How should Huntington Beach plan for development through 2040? Public hearing on Tuesday

The Huntington Beach Planning Commission will hold the first public hearing Tuesday on a document that will guide local development decisions through 2040.

The commission has been reviewing the city’s general plan update for months in preparation for the hearing.

The update has been in the making since the City Council voted in 2013 to hire planning consulting firm Michael Baker International to assist.

California cities are required to have general plans and update them at regular intervals. Huntington Beach’s general plan hasn’t been comprehensively updated since 1996, according to a city staff report.

The plan “guides civic decisions regarding land use, the design and/or character of buildings and open spaces, the conservation of existing housing and the provision of new dwelling units, the provision of supporting infrastructure and public services, the protection of environmental resources, the allocation of fiscal resources and the protection of residents from natural and human-caused hazards,” the report states.

The update establishes a development capacity of an additional 7,228 dwellings and more than 5.38 million square feet of non-residential space, the staff report says. The capacity is a projection of development in the city; it does not represent a goal, the report says.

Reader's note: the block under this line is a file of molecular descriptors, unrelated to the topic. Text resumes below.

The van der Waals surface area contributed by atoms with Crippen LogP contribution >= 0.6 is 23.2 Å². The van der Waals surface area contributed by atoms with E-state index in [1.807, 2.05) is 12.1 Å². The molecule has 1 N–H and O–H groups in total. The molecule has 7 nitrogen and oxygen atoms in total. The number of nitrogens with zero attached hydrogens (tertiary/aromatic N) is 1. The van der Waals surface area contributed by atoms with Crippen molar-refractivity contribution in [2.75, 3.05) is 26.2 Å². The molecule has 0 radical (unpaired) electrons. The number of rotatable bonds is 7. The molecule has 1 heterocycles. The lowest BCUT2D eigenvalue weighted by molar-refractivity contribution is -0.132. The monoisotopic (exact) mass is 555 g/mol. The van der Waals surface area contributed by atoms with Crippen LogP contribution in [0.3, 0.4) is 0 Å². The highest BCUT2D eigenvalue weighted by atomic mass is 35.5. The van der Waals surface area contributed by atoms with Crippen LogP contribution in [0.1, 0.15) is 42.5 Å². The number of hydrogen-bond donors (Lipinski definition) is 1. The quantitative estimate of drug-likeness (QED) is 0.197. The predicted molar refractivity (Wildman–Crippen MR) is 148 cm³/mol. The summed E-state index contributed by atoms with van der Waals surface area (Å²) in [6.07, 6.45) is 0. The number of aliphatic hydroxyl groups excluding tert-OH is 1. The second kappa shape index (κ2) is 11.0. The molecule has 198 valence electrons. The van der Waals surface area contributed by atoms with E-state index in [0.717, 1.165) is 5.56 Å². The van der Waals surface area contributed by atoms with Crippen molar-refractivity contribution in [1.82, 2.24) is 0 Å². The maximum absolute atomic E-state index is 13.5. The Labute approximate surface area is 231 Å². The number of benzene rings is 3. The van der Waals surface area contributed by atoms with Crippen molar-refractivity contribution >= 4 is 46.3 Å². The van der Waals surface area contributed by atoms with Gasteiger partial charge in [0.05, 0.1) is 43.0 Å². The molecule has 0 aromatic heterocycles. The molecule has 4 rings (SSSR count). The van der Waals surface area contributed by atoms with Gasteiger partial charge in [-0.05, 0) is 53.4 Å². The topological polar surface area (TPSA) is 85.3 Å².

The update also includes a new land use designation — research and technology — to help fuel job and economic growth, the report says.

The designation would allow for industrial and commercial uses that aren’t accommodated in the current commercial or industrial areas.

The commission also will consider the environmental impact report of the general plan update.

The draft looks at potential adverse effects on the environment as part of the plan implementation. It delves into air quality, biological and cultural resources and noise, among other issues.

According to a city staff report, most of the possible negative effects can be mitigated through proposed policies in the plan. But some effects are deemed “significant and unavoidable,” the report says.

The documents are scheduled to go before the City Council on Sept. 18.

Tuesday’s commission meeting will begin at 7 p.m. at City Hall, 2000 Main St.

benjamin.brazil@latimes.com

Twitter:@benbrazilpilot


UPDATES:

9:45 a.m. Aug. 14: This article was updated with the time and place of the Planning Commission meeting.

This article was originally published at 2:05 p.m. Aug. 11.

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